Should Portland be part of terrorism task force?

City Council vote February 5

Portland City Hall (Undated photo, Sera)
Portland City Hall (Undated photo, Sera)

PORTLAND, Ore. (KOIN 6) — The Joint Terrorism Task Force arrested a Cincinnati-area man on Wednesday for a plot to attack the U.S. Capitol and kill government officials.

But Portland city officials are considering not being a part of the task force.

It has been four years since commissioners heard testimony in favor of the task force. Former U.S. Attorney Dwight Holton argued pairing federal agents with Portland police will, in part, provide local insight on current terrorism cases. And he tried to put to rest opponent’s concerns officers will violate your civil liberties.

Holton admitted in a February 15, 2011 meeting video there’s an uptick in homegrown terror attacks and they’re easier to detect with local law enforcement insight.

“It’s a time when local sensibilities that PPB brings to the table as the state’s largest police force makes all the difference in the world,” said Holton.

The Portland Police Bureau first teamed up with the JTTF in the 90s. But the City Council voted to withdraw in 2005. Then, it reconsidered five years later after the foiled Pioneer Courthouse Square Christmas bomb plot.

“I think some people think the JTTF is a firehouse model, that we’re sitting around waiting for the bell to ring, a lead to come in and we go off and chase it and that’s not right,” said Holton.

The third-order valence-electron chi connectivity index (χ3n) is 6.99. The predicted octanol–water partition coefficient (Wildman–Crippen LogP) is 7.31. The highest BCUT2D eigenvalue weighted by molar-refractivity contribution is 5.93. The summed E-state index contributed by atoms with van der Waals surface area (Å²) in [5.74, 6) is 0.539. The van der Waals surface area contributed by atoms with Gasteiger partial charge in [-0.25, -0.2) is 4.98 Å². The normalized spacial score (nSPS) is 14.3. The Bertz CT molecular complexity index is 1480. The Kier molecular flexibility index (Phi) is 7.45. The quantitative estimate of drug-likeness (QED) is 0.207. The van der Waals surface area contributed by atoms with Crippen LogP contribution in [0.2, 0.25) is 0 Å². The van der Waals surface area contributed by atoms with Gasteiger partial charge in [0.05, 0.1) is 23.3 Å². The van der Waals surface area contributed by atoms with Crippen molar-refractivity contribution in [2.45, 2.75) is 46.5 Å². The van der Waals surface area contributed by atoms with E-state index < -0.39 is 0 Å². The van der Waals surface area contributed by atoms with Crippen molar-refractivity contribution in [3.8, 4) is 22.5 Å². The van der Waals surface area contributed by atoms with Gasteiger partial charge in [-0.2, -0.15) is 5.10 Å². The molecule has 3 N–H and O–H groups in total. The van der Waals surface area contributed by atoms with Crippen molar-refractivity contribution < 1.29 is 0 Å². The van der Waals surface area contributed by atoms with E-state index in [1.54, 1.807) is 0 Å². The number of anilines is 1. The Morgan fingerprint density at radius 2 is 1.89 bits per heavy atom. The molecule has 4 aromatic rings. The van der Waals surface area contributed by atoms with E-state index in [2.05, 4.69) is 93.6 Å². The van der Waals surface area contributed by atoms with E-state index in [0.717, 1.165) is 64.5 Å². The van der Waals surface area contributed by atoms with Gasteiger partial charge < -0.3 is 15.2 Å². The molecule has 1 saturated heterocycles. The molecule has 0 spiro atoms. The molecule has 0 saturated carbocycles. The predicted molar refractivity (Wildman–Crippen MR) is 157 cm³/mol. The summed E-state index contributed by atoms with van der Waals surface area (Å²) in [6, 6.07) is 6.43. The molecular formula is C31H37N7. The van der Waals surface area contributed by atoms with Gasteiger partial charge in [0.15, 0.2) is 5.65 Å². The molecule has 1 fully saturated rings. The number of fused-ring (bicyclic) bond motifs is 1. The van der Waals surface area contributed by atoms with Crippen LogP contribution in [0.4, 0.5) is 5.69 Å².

He said there are current terrorism suspects the task force could brief the PPB about daily if it took a more active role.

Opponents are concerned officers investigations would break a state law that says it’s illegal to gather information based on someone’s religion or race. The American Civil Liberties Union addressed that at the same 2011 meeting as Holton.

“Are we supposed to believe a Portland officer is going to demand the FBI produce the necessary documentation to show an officer is engaged in an investigation that complies with Oregon law?” asked ACLU of Oregon representative Andrea Meyer. “That doesn’t seem realistic.”

In 2001, then Commissioner Charlie Hales voted against the task force. He’s expected to cast another vote as mayor with the other commissioners February 5, which could finally decide the fate of the city’s relationship with the JTTF.

Originally, the vote was scheduled for Thursday. KOIN 6 News has not been able to reach commissioners about why it was delayed and get answers about their opinions on the task force ahead of the vote.

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